Monday, September 7, 2015

September 2015

The problems of trying to learn to become a marketing expert continue. Publishing a book in Sweden and hoping to sell it internationally is truly not an easy task.  But Shakespeare Calling – the book is out there. Below you will find the links for on-line purchase. Please encourage your local book shops and libraries to buy it! And once again, thank you all for visiting the blog throughout the years and for supporting this project.
It’s also been a month of continuing our third, sometimes fourth, reading of the plays. We’ve finished Richard II and started (almost finished) Henry IV Part One.
Coming up, next week, is the release party for Shakespeare Calling – the book, just a local event for local friends. I wish you all could be there! Another book of interest will be released as well. See below under ‘Further since last time’ for more information.

Shakespeare Calling – the book

For those of you in the UK, Sweden and the rest of Europe:
or Adlibris, CDON or Bibliotekstjänsten

For those of you in the rest of the world and/or those who usually shop at Available soon (I hope) also as an e-book.

From Davis and Frankforter’s The Shakespeare Name Dictionary:
  • Varro, used as one of Timon of Athens’ creditors, lived from 116 – ca 27 BC and was one of Rome’s most prolific writers. Another Varro fought Hannibal. The name, D+F tell us, would have been well known in the Renaissance.
  • Venice was a major cultural and economic centre in Shakespeare’s time and is mention in The Taming of the Shrew, Love’s Labour’s Lost, Much Ado about Nothing, The Merchant of Venice (obviously), Richard II and Othello.

Shakespeare sightings:
  • The Summer of the Bear by Bella Pollen has one mention of Shakespeare. In telling the story of a local couple who had escaped the tyranny of a father to go to Australia, one version is that they don’t make it.  ‘You got the Shakespearean tragedy. Instead of living happily ever after, the illicit lovers are torn to shreds in the shark-infested seas of the Pacific.’  Hm, sounds like Romeo and Ethel, the Pirate’s Daughter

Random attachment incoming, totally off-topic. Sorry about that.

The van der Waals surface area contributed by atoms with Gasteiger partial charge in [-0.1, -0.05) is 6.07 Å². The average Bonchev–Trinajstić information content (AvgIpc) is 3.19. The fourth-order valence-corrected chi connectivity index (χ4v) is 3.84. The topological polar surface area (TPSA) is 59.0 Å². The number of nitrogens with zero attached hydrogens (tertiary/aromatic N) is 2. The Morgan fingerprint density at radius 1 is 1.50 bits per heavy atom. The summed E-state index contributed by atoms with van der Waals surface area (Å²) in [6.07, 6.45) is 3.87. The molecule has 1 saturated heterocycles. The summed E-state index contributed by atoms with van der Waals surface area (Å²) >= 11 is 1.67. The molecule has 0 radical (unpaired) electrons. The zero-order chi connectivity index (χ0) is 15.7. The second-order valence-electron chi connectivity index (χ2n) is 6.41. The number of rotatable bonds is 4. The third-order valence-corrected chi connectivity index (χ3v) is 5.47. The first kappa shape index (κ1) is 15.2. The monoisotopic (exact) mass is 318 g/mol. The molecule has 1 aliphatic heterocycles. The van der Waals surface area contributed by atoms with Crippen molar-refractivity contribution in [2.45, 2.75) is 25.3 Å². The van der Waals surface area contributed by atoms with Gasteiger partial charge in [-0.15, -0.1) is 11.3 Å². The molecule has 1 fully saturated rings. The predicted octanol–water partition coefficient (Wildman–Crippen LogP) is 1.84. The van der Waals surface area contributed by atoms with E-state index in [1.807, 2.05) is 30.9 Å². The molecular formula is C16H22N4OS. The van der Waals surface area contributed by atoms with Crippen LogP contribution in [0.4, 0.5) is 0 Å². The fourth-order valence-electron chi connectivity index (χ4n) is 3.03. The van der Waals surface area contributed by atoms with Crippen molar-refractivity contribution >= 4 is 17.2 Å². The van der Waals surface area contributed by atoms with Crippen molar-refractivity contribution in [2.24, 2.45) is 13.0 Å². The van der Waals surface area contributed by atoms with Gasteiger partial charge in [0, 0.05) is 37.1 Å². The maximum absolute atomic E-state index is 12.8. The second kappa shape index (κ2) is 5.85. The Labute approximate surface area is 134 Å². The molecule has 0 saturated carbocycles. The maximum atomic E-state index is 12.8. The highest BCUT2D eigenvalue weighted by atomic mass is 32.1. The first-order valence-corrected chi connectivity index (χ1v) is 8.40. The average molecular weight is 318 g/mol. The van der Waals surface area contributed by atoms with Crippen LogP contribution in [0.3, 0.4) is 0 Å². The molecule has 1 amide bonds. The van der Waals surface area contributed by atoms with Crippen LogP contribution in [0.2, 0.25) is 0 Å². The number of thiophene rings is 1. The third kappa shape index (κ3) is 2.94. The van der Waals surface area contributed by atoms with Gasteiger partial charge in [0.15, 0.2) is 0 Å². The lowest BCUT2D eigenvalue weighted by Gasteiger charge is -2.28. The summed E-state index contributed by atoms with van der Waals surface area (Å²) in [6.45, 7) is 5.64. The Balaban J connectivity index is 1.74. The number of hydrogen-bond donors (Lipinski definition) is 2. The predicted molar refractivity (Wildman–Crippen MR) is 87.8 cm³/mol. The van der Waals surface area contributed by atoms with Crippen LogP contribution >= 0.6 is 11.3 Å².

• In the novel Thin Air by Ann Cleeves one of the murder suspects had done a drawing of the victim ‘looking like Ophelia in her bridesmaid’s dress.’ Her bridesmaid’s dress?
  • In writing up the cast of The Lord of the Rings – the Fellowship of the Rings I see that the endearing Pippin is played by Billy Boyd, who played Banquo in the Macbeth we saw at the Globe in 2013.
  • In the novel The Girl on the Road by Monica Byrne Meena meets a lifeguard who thinks there are more things in heaven and earth than can be dreamt of in our philosophy. Later, on her journey on the Trail, Meena adds to her scroll (a futuristic form of e-book) her favourites, including Shakespeare.
  • In the novel Shifting Colours by Fiona Sussman the rich white civil rights activist in South Africa has Shakespeare amongst her Gordimer, Paton and Wilbur Smith books.
  • Ben Elton’s protagonist in The First Casualty, Douglas Kingsley, has to take an alias to go undercover. He considers Shakespeare but figures it’s probably too showy so opts for Christopher Marlowe.
  • Beethovenbiografin is the enormous, 900 + page long biography of Beethoven by √Öke Holmquist. I have read 50 pages so far. It’s quite interesting and on page 45 we learn that in Beethoven’s home town Bonn there was a lively cultural life. The theatre put on productions of Hamlet, King Lear, Richard III and Macbeth for example.